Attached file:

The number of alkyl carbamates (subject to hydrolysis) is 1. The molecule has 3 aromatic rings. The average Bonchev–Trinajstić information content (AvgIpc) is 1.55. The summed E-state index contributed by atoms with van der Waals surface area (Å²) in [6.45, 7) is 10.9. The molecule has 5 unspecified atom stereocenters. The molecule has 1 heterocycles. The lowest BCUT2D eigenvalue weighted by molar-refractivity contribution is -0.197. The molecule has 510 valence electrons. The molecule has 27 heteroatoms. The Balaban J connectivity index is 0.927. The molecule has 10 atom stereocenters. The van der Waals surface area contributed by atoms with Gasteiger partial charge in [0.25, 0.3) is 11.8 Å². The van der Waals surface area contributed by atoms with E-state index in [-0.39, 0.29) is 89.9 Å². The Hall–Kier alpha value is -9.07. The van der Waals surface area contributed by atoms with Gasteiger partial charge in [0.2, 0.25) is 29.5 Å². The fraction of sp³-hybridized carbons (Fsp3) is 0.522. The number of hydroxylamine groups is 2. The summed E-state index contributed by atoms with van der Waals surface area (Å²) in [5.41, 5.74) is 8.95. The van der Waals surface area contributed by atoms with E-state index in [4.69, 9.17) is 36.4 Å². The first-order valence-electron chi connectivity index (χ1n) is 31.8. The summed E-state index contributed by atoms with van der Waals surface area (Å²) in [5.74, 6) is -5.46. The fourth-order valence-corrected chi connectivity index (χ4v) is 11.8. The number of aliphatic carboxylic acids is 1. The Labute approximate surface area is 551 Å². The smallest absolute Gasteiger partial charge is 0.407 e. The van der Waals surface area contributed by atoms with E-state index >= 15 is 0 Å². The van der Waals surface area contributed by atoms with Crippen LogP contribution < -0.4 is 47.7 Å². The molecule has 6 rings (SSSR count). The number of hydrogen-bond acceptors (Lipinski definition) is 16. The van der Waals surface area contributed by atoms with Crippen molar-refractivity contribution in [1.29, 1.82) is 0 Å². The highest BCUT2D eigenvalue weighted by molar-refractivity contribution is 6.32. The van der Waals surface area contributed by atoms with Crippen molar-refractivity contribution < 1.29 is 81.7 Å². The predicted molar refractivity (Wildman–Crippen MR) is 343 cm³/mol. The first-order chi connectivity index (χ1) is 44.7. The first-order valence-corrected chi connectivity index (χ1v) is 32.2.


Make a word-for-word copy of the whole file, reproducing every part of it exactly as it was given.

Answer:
The number of alkyl carbamates (subject to hydrolysis) is 1. The molecule has 3 aromatic rings. The average Bonchev–Trinajstić information content (AvgIpc) is 1.55. The summed E-state index contributed by atoms with van der Waals surface area (Å²) in [6.45, 7) is 10.9. The molecule has 5 unspecified atom stereocenters. The molecule has 1 heterocycles. The lowest BCUT2D eigenvalue weighted by molar-refractivity contribution is -0.197. The molecule has 510 valence electrons. The molecule has 27 heteroatoms. The Balaban J connectivity index is 0.927. The molecule has 10 atom stereocenters. The van der Waals surface area contributed by atoms with Gasteiger partial charge in [0.25, 0.3) is 11.8 Å². The van der Waals surface area contributed by atoms with E-state index in [-0.39, 0.29) is 89.9 Å². The Hall–Kier alpha value is -9.07. The van der Waals surface area contributed by atoms with Gasteiger partial charge in [0.2, 0.25) is 29.5 Å². The fraction of sp³-hybridized carbons (Fsp3) is 0.522. The number of hydroxylamine groups is 2. The summed E-state index contributed by atoms with van der Waals surface area (Å²) in [5.41, 5.74) is 8.95. The van der Waals surface area contributed by atoms with E-state index in [4.69, 9.17) is 36.4 Å². The first-order valence-electron chi connectivity index (χ1n) is 31.8. The summed E-state index contributed by atoms with van der Waals surface area (Å²) in [5.74, 6) is -5.46. The fourth-order valence-corrected chi connectivity index (χ4v) is 11.8. The number of aliphatic carboxylic acids is 1. The Labute approximate surface area is 551 Å². The smallest absolute Gasteiger partial charge is 0.407 e. The van der Waals surface area contributed by atoms with E-state index >= 15 is 0 Å². The van der Waals surface area contributed by atoms with Crippen LogP contribution < -0.4 is 47.7 Å². The molecule has 6 rings (SSSR count). The number of hydrogen-bond acceptors (Lipinski definition) is 16. The van der Waals surface area contributed by atoms with Crippen molar-refractivity contribution in [1.29, 1.82) is 0 Å². The highest BCUT2D eigenvalue weighted by molar-refractivity contribution is 6.32. The van der Waals surface area contributed by atoms with Crippen molar-refractivity contribution < 1.29 is 81.7 Å². The predicted molar refractivity (Wildman–Crippen MR) is 343 cm³/mol. The first-order chi connectivity index (χ1) is 44.7. The first-order valence-corrected chi connectivity index (χ1v) is 32.2.